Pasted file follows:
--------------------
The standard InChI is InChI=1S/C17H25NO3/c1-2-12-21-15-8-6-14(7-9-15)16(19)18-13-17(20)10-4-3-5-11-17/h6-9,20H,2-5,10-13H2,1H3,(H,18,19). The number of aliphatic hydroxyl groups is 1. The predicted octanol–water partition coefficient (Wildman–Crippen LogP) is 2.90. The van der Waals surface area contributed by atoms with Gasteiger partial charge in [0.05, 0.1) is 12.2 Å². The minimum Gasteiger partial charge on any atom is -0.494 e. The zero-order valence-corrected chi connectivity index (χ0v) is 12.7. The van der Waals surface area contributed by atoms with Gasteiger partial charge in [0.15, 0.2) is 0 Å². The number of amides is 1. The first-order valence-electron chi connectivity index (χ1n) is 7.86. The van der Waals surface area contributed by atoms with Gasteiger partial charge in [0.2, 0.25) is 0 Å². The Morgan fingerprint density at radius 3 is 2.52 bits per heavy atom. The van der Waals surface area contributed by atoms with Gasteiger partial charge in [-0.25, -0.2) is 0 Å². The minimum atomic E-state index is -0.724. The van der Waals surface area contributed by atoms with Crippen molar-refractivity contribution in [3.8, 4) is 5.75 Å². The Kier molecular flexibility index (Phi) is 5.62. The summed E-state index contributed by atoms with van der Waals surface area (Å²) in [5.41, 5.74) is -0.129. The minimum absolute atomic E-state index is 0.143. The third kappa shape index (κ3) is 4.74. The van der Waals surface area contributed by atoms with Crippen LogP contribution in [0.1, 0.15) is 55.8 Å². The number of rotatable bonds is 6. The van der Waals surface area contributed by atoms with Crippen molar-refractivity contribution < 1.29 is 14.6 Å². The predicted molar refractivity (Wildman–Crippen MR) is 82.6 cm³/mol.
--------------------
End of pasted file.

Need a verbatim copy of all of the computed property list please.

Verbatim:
The standard InChI is InChI=1S/C17H25NO3/c1-2-12-21-15-8-6-14(7-9-15)16(19)18-13-17(20)10-4-3-5-11-17/h6-9,20H,2-5,10-13H2,1H3,(H,18,19). The number of aliphatic hydroxyl groups is 1. The predicted octanol–water partition coefficient (Wildman–Crippen LogP) is 2.90. The van der Waals surface area contributed by atoms with Gasteiger partial charge in [0.05, 0.1) is 12.2 Å². The minimum Gasteiger partial charge on any atom is -0.494 e. The zero-order valence-corrected chi connectivity index (χ0v) is 12.7. The van der Waals surface area contributed by atoms with Gasteiger partial charge in [0.15, 0.2) is 0 Å². The number of amides is 1. The first-order valence-electron chi connectivity index (χ1n) is 7.86. The van der Waals surface area contributed by atoms with Gasteiger partial charge in [0.2, 0.25) is 0 Å². The Morgan fingerprint density at radius 3 is 2.52 bits per heavy atom. The van der Waals surface area contributed by atoms with Gasteiger partial charge in [-0.25, -0.2) is 0 Å². The minimum atomic E-state index is -0.724. The van der Waals surface area contributed by atoms with Crippen molar-refractivity contribution in [3.8, 4) is 5.75 Å². The Kier molecular flexibility index (Phi) is 5.62. The summed E-state index contributed by atoms with van der Waals surface area (Å²) in [5.41, 5.74) is -0.129. The minimum absolute atomic E-state index is 0.143. The third kappa shape index (κ3) is 4.74. The van der Waals surface area contributed by atoms with Crippen LogP contribution in [0.1, 0.15) is 55.8 Å². The number of rotatable bonds is 6. The van der Waals surface area contributed by atoms with Crippen molar-refractivity contribution < 1.29 is 14.6 Å². The predicted molar refractivity (Wildman–Crippen MR) is 82.6 cm³/mol.